Why Asset Management is Critical to Cybersecurity
What is asset management?
Simply put, asset management is the practice of documenting all of an organization’s resources, both tangible and intangible. This includes physical resources (hardware and facilities), digital resources (software and data), and human resources (employees and contractors).
Successful companies understand the need to create an inventory of everything they use to do business. Asset management, however, is more than a one-time deal—it’s a continuous process. As hardware is replaced, software is updated, and employees and customers come and go, an asset tracking system must be kept up-to-date to provide value.
Why is asset tracking important?
Without effective asset management, an organization’s cybersecurity plan is missing a crucial component. The reasons why should be clear when you stop and think about it. How can you keep your IT resources secure if you don’t know precisely what those systems contain? Outdated hardware and software quickly become vulnerable to attacks. Asset tracking enables an organization to keep these updated on a regular schedule to ensure nothing falls through the cracks.
In the unfortunate event your MSP is the victim of a successful cyberattack, asset management can be used to ascertain which systems were compromised and what data may have been stolen. Human factors are also vital to IT security. Knowing which employees have access to what data is the first step in investigating a potential breach. For these reasons, asset tracking is a component of many contemporary cybersecurity compliance standards. In the NIST Cybersecurity Framework for instance, identifying an organization’s systems, assets, data, and capabilities is step one for implementation.
Elements of asset management
Asset tracking has five main elements: hardware, software, data, facilities, and people.
1) Hardware: IT hardware needs have greatly expanded in recent decades. Hardware used to be confined to items in the office: desktops, monitors, routers, printers, and maybe laptops for working at home. The mobile revolution has changed all that. Now, in addition to the above, businesses must keep an inventory of smartphones, tablets, smartwatches, and Internet of Things (IoT) devices. The growing popularity of Bring Your Own Device (BYOD) programs complicates the situation further. Hardware asset tracking solutions need to manage the lifecycle of all these devices, providing reminders when it’s time to replace or service them.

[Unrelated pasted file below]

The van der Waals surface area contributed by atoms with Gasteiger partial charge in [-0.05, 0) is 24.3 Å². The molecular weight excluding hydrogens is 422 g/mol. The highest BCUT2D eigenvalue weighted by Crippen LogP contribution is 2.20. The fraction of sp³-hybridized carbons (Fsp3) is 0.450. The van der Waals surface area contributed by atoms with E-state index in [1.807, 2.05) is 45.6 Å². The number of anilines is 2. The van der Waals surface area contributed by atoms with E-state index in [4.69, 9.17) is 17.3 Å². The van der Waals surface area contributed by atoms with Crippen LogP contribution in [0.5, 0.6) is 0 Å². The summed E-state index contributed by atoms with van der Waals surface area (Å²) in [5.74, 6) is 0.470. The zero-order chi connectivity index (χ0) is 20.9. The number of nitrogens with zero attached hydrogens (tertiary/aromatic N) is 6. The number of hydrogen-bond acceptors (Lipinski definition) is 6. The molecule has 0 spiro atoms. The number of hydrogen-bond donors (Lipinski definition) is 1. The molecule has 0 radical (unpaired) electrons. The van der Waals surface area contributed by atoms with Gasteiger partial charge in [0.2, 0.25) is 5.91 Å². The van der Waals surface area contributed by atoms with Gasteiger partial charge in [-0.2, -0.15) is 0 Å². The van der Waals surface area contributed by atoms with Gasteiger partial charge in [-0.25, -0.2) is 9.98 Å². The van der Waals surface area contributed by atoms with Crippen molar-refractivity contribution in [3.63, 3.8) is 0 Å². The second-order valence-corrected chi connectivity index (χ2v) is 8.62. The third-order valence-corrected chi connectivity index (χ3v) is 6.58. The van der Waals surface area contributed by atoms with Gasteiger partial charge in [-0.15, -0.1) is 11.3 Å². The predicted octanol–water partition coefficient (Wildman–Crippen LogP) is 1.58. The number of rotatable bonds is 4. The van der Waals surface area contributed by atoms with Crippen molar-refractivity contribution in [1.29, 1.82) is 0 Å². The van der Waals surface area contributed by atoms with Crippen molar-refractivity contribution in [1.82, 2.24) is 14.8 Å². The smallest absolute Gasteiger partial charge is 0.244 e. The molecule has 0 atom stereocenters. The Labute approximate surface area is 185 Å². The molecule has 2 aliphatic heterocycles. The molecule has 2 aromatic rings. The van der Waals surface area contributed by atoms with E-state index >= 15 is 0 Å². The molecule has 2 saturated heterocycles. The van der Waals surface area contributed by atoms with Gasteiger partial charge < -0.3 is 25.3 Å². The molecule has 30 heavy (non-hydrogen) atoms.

2) Software: What software programs are being run by an organization? How long are their licenses? How often do security updates need to be downloaded? When is it time to upgrade to new versions? It’s wise for asset managers to create a whitelist so only approved and secure software can be installed. Asset tracking solutions must be able to account for both traditional software and Software as a Service (SaaS) subscriptions.
3) Data: Sensitive data is arguably even more important to properly track than hardware or software. After all, damage to hardware or software will never result in a monetary loss of more than the purchase price (and it will likely be less, given depreciation). The loss of private data, on the other hand, could subject a company to millions of dollars of legal liability. Data asset cybersecurity means having an inventory of what data you’re storing—and who is able to access it—at all times. If a breach occurs, effective asset management will allow you to quickly understand the extent of the damage to minimize your losses.
4) Facilities: It’s easy to forget about facilities asset management in the context of cybersecurity, but that would be a mistake. Asset managers should have a handle on their organization’s physical spaces, ensuring they are secured from intruders and protected from fire, flooding, and other disasters. Is there a backup electrical source in the event of a power failure? Are HVAC systems equipped for keeping server rooms at the optimal temperature and humidity? Asset management of facilities can help organizations check the boxes and ensure their physical spaces are as secure as their cyberspaces.
5) People: When it comes to cyberattacks, IT security professionals know that human resources represent both the greatest risk and the first line of defense. Asset managers should keep a list of every employee, contractor, and vendor, updating it as individuals come and go. The list should specify who has access to which secure systems, with the provision that people should only be able to log in to systems they need to do their jobs.
An asset tracking software solution
As illustrated by its various elements, asset management is a much more complex endeavor than it may initially seem. Fortunately, today there are asset tracking tools that can help MSPs and other organizations handle asset management with ease.
By integrating Solarwinds® Passportal + Documentation Manager with SolarWinds RMM you can create a fully featured asset tracking software solution. The integration allows you to use a system that stores everything from your passwords to your asset documentation in one spot. And as things update in RMM, Passportal + Documentation Manager automatically updates them as well. The tools help ensure that you can do things like quickly revoke a staff member’s access if they leave the company, automatically update out-dated software, or ensure that all hardware is correctly under management.
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